Her advice? "Make a plan of what you will be eating. Re-create that structure. Eat balanced meals, meaning half fruits and veggies, a protein, and a healthy starch, such as brown rice or quinoa. Pack some healthy snacks, pairing a protein and a fiber, such as a piece of fruit and string cheese, or an apple and peanut butter. Bring a water bottle and make sure you stay hydrated. And avoid the free food—pastries at breakfast meetings and doughnuts in the break room."

If you need additional support, JHU offers an employee discount on WW (Weight Watchers reimagined) and also plans to host a free meal prep and meal planning webinar at 1 p.m. on Wednesday, Aug. 18. Sign up here.

Finally, if your exercise routine has slackened—many gyms and pools were shut down for months during the pandemic—it's time to get back into it. The university offers multiple online class options—some recorded, some live—for those seeking a return to regular workouts. JHU's employee wellness program, Healthy at Hopkins, recently launched a new platform, BurnAlong, accessible on all devices and free to all employees. You can invite as many as four family members or friends to join you.

"The great thing about BurnAlong is that there are live classes and recorded classes, so you can take them anytime," Pierce says. "You can find a place in the office and still take a noon class, or wait until you get home, or do it before you go to work, or do it with co-workers. You don't have to miss anything."

Employees can choose from among numerous BurnAlong classes, including workouts specifically designed for the office, cardio, mindfulness meditation, anger management, yoga, financial well-being, nutrition, and support for chronic conditions, such as arthritis. For stress, Pierce also suggests trying supportive apps such as myStrength and Calm and additional free Calm Together resources such as gratitude journals, a managing stress guidebook, or calm intention cards.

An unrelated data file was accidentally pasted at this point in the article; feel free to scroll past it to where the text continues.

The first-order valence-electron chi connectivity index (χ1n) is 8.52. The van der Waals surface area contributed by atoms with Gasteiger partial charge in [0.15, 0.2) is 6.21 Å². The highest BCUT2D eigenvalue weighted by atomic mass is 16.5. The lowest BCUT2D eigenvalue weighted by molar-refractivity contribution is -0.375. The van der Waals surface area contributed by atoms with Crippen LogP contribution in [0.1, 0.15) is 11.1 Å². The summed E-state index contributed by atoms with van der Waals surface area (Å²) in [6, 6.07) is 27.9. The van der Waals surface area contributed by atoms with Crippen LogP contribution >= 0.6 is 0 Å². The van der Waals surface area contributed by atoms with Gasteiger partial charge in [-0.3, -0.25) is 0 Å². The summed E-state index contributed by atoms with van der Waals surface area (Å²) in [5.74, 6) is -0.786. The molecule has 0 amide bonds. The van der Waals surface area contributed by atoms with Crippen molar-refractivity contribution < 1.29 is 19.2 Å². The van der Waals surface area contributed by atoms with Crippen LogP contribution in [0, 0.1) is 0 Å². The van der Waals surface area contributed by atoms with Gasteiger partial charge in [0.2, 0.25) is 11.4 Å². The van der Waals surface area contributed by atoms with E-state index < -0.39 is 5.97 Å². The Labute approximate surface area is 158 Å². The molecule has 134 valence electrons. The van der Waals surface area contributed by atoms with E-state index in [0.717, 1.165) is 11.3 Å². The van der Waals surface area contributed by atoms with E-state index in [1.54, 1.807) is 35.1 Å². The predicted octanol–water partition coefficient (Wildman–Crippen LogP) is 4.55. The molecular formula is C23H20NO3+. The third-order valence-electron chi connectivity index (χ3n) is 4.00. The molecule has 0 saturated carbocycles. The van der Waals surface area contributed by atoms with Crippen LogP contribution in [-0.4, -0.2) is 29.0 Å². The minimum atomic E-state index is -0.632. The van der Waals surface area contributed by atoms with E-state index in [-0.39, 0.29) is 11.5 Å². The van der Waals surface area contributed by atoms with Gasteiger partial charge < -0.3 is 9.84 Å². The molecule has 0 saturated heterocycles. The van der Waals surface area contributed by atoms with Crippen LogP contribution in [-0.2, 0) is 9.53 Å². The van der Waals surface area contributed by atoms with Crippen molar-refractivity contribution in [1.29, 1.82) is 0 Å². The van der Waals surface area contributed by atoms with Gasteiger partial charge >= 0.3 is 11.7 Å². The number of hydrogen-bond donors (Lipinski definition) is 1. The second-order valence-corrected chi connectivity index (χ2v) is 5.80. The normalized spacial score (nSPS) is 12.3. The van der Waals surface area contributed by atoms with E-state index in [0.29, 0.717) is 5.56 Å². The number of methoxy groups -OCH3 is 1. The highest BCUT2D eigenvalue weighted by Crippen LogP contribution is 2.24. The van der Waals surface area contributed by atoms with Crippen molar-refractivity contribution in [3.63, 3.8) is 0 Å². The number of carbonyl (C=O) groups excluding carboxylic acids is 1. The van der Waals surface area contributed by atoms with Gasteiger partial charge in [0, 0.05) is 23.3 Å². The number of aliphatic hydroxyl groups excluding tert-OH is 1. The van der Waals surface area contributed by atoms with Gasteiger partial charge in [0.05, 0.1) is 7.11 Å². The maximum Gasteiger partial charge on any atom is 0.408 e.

For now, JHU Athletics and Recreation's classes are virtual. But Jen Macko, assistant director of fitness, hopes that in-person workouts at the Homewood campus can return in the fall. If they're possible, she says, they will be offered multiple times throughout the day—early morning, lunchtime, and late afternoon. "People don't go to group fitness classes to work out by themselves," she says. "Each person may be on a different journey, but they all are doing same workout and really don't want to be doing it alone in their living room."

Whatever you choose, she says, try to stick with it. "As we move back into the workplace, it will be super important to reintegrate movement that makes you feel happy and relieves stress," she says. "Managing all these moving parts that are reentering your life will be easier to navigate if you have a positive and constructive outlet for your energy."